Purpose: To estimate the number of cases of abusive head trauma seen by pediatric ophthalmologists and analyze factors associated with physician subpoenas and court testimonies.
Methods: Pediatric ophthalmologists were surveyed about their experiences with abusive head trauma. The survey was sent to 875 active members of the American Association for Pediatric Ophthalmology and Strabismus (AAPOS).
Results: The response rate was 15% (132 surveys). The median pediatric ophthalmologist is consulted 10.0 (interquartile range [IQR] = 4.0 to 19.0) times per year to evaluate patients for abusive head trauma and sees 2.5 (IQR = 1.0 to 6.0) patients with probable abusive head trauma each year. Pediatric ophthalmologists were equally likely to be subpoenaed (4.6% vs 4.8%, P = .84) or to testify (1.9% vs 1.7%, P = .79) whether they did or did not perform retinal photography. Physicians were equally likely to be subpoenaed (4.8% vs 7.1%, P = .92) or to testify (2.2% vs 0.0%, P = .17) whether a child abuse team was involved in patient care or not. Geographic location had no statistical significance on how frequently pediatric ophthalmologists were subpoenaed (P = .17) or testified in court (P = .12). When a pediatric ophthalmologist was subpoenaed to court, the median number of missed clinic days was 1.0 (IQR = 1.0 to 2.0), with an estimated cost of $3,000 (IQR = $1,750 to $4,750) in lost revenue.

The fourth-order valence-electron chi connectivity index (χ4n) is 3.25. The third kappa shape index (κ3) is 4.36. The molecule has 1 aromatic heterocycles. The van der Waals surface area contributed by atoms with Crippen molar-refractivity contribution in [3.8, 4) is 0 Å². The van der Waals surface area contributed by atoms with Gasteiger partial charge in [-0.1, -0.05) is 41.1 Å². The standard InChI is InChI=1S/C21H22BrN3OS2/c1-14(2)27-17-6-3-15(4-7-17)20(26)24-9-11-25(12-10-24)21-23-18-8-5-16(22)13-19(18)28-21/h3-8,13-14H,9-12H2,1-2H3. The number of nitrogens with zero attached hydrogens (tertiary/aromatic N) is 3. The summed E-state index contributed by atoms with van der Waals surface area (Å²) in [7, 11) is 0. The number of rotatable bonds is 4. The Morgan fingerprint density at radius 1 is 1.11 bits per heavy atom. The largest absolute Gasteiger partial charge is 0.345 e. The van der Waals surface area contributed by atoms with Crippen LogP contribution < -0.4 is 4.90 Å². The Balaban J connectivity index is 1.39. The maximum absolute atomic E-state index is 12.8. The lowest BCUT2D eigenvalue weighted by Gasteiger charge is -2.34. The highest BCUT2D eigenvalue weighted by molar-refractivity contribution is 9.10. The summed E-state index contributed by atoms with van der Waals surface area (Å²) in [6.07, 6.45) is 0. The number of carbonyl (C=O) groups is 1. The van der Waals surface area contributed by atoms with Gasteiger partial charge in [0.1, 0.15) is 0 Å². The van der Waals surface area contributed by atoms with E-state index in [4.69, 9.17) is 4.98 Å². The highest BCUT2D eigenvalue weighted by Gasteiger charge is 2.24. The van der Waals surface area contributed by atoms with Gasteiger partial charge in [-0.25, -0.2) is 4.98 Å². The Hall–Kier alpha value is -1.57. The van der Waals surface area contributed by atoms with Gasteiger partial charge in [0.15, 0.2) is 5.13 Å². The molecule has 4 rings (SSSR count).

Conclusions: Obtaining retinal imaging, having a child abuse team, and geographic location had no significant relationship with how often pediatric ophthalmologists were subpoenaed or testified in court.
Copyright 2016, SLACK Incorporated.